From the patchwork quilt of local electricity grids in the 1920s to the two-way smart grid of today, PPL has consistently anticipated and adapted to the demands of an ever-changing energy landscape. By putting customers first, we have provided the foundation for industry to thrive, families to prosper and communities to grow for a century.
Pennsylvania Power & Light Company (PP&L) was created in 1920 through the consolidation of eight electric companies. At its inception, the PP&L system included 62 power plants tied together by 416 miles of high-voltage transmission lines in central and eastern Pennsylvania.
On the heels of World War I, the regions PP&L served were on the precipice of booming industrial growth in steel, textile, machine shops and foundries. PP&L’s founders eyed development of a modern regional utility capable of serving as a catalyst for further economic and industrial growth.
At the same time, only a small fraction of eastern and central Pennsylvania residents were served with electric power – a testament to the significant work to come in extending an electric distribution system throughout the region.
In 1927, PP&L, Public Service Electric & Gas Company (PSE&G) and Philadelphia Electric Company signed an agreement to form the Pennsylvania-New Jersey Interconnection Network (PNJ).
The backbone of the PNJ was a 220,000-volt ring system that interconnected the utilities’ electricity networks and power generation capacity.
This new system gave the electric companies and their customers the economic benefits of a large, shared system while allowing each utility to maintain its own identity, a feat that other regions of the U.S. would not be able to accomplish for another two decades.
During this time, PP&L completed the last major acquisition of the early stages of its history, merging 21 utility companies in the Lancaster area, which added a substantial number of rural and farm customers.
By the end of 1948, then PP&L President Charles E. Oakes noted that 116 new industries had moved into the company’s service area.
“This means more people, more new homes and commercial establishments and an improved market for local farm products,” Oakes said in his forecast for the Allentown Evening Chronicle.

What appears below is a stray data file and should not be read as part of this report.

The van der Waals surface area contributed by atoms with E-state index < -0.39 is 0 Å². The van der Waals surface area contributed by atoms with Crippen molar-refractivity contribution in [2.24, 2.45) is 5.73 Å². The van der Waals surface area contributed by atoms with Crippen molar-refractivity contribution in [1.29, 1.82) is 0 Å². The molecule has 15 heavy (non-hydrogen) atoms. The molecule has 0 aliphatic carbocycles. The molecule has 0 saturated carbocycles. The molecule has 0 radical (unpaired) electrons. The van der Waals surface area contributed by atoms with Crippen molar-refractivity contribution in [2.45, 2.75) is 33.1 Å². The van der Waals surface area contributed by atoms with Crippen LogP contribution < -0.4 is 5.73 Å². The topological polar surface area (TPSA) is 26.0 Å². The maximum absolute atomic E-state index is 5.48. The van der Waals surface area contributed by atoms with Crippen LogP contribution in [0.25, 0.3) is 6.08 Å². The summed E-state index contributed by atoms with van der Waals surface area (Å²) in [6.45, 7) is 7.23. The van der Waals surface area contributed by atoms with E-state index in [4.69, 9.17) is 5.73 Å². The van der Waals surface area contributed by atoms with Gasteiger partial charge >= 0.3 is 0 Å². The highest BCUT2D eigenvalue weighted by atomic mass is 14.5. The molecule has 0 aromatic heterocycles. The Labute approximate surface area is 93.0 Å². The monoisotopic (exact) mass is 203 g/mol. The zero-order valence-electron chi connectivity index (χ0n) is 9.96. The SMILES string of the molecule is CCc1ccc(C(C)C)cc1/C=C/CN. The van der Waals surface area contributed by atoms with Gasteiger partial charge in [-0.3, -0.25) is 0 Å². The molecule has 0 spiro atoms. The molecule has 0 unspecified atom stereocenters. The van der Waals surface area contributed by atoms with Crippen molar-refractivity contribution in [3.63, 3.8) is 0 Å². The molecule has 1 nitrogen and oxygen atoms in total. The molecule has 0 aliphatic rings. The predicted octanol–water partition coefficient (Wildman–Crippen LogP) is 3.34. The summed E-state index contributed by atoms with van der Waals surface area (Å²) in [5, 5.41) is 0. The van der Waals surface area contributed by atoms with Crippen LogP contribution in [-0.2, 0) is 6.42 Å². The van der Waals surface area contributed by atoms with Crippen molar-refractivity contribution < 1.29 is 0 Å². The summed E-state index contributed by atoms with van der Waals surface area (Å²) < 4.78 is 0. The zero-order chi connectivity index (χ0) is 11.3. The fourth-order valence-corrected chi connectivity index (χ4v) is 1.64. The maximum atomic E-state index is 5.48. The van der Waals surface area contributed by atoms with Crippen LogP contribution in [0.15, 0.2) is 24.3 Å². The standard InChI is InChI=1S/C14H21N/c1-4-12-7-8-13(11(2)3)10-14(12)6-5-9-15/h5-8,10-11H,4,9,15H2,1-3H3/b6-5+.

By the 1950s PP&L was experiencing year-over -year demand growth for electricity as central and eastern Pennsylvania experienced a major postwar resurgence. Having just completed the construction of six new transmission lines, totaling more than 130 miles, the company was well-equipped to meet this growing demand.
As industry boomed and the constraints of the Great Depression and war lifted, the demand for home electrical appliances skyrocketed. In 1946, before wartime restrictions had been fully lifted, less than 20,000 refrigerators had been sold in PP&L’s service territory. Five years later, more than 62,000 refrigerators had been sold to PP&L customers. During this decade, the television also became a fixture in American households, upping electrical demand.
In late 1959, PP&L began promoting electric heating for homes. When the company began a concerted effort to sell electric heat in 1961, there were only about 1,000 PP&L customers using electric home heating.
By 1964, the number had increased six-fold and then doubled to nearly 14,000 electric home heating customers by early 1967. With new construction in the PP&L territory increasingly being built with electric heat, by 1967 the number of new dwellings built with electric heat had more than quadrupled, to 38%.
PPL customers raved about the comfort of electric heat.
“It was the most comfortable winter we’ve had—absolutely,” wrote Mr. C.L. Mentzer of Valley View.
“Electric home heating lets us use all of our basement and keeps our home cleaner,” wrote Joseph M. Lundlum of Paxtang.
In 1981, the company surpassed the 1 million customer mark as its customer base continued to expand.